I am a 48 year old female. Recent bloodwork has indicated both low levels of TSH, 0.07,with a reference range of 0.40-5.50 mIU/L and T4,Free, 0.7, with a reference range of 0.8-1.8 ng/dL. My T3, Total is in range. My internist does not appear to be too concerned with these results, but has prescribed a thyroid uptake scan. However, I have been experiencing palpitations on a daily basis, throughout the course of the day. I've worn a holter monitor for a 24 hour period, thus eliminating the possibility of a disorder of the heart. Is it possible that my thyroid is inducing the palpitations? Is the thyroid scan the proper course of action in this instance? Am I correct in stating that my pituitary gland could also prove to be the problematic source?
I would repeat labs 4-5 weeks after initial set and confirm the picture -- a low TSH combined with low T4 and normal T3 is more likely to be a primary overactive thyroid rather than a pituitary problem, but you are right that a secondary HYPO (ie, failure of the pituitary to produce TSH) can also give these labs.
The uptake/scan is helpful to determine the cause of a primary hyperthyroidism (which can cause palpitations).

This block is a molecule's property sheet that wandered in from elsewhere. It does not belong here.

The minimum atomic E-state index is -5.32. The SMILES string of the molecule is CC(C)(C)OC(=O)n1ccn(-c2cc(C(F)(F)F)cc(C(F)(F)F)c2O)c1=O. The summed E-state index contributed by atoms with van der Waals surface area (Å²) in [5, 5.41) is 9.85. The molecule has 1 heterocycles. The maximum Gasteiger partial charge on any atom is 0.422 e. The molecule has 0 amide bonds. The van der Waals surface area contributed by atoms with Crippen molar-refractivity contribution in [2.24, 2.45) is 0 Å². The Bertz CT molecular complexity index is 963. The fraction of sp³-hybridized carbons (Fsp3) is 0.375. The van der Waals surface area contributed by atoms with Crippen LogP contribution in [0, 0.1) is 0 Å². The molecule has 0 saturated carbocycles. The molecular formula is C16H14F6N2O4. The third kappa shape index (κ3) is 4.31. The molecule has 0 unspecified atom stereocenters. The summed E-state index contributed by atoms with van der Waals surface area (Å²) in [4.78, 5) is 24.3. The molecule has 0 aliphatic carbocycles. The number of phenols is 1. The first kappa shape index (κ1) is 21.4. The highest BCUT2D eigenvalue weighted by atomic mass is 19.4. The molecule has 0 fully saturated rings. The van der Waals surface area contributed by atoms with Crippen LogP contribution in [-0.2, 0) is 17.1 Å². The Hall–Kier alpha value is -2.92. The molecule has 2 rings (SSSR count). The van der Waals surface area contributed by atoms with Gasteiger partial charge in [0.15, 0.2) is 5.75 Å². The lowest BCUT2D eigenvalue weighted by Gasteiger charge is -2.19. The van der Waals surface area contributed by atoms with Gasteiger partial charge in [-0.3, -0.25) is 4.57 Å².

I was diagnosed with thyroidits in 2001 because of tachycardia and heart palpitations. These were my primary symptoms. The endo told me that my heart palps would go away after the thyroiditis resolved itself but unfortunately, the heart palps continued. My endo then said that the palps were no longer because of my thyroid. This did not sit well with me as I never had heart palpitations prior to the thyroiditis episode. It was difficult to accept that one minute the thyroid was the cause of my palps and the next minute, it had nothing to do with it. My palps continued to get worse....I would stay up all night with a racing heart, have difficulty eating as my heart rate was very touchy and increased with EVERYTHING, including digestion. I got reoccurring thyroiditis episodes, at which time, my heart palps became even worse. It was a horrible 5 years. I had to take beta blockers, which helped the tachycardia (the speed of my pulse) but not the palpitations (the intensity of my pulse) so I had many sleepless nights and constant discomfort. When I did not have a thyroiditis episode, my T4 stayed at the upper end of the range, my TSH was all over the place but within the range, and strangely enough, even with "normal" blood levels, I had a high uptake scan (39%). My cardiologist became my activist and he suggested that my endo ablate my thyroid as it was difficult to control the heart, even during normal thyroid function. My endo was reluctant b/c my blood work was "normal" at that time (even though my uptake scan was high) but the fact remained that a) I never had heart palps before thyroiditis so the thyroid definitely set something off, b) my heart palps were getting worse, c) there was no heart reason for it, and d) my thyroid fluctuated, confused things, and made me feel worse. For these reasons, my endo ablated my thyroid. It was a long road as my thyroid showed how strong/unpredictable it was and I ended up going HYPERthyroid (TSH <0.01, T4 51) for 4 MONTHS after the ablation. I didn't see an end to it but once I finally turned HYPO, all of my heart palps and accompanying symptoms were gone. Just like that. Five years of suffering, and from one day to the next, my heart and body were finally calm once my thryoid was hypo. This may be a rare situation, but it happens.....our thyroid is not a predictable one and if I listened to what the "norm" was all the time, I would have never had treatment. These symptoms were anything but normal. I have to be careful with thyroid meds (I started them 2 weeks ago), as I am obviously very sensitive to thyroid hormone and can get reved up pretty quickly. My point is that we are individuals and you need to listen to your body. It took me 5 years to get rid of the palps that started with my thyroiditis.....that is too long for anyone to suffer because a doctor says it is not "normal". Our thyroid can cause many strange symptoms. It is the pedal to everything in our body and it is unpredictable. If your cardiologist rules out a heart connection and the only thing coming back as "strange" are periodic thyroid tests......I would bet that there is a connection. There was for me whether that is rare or not.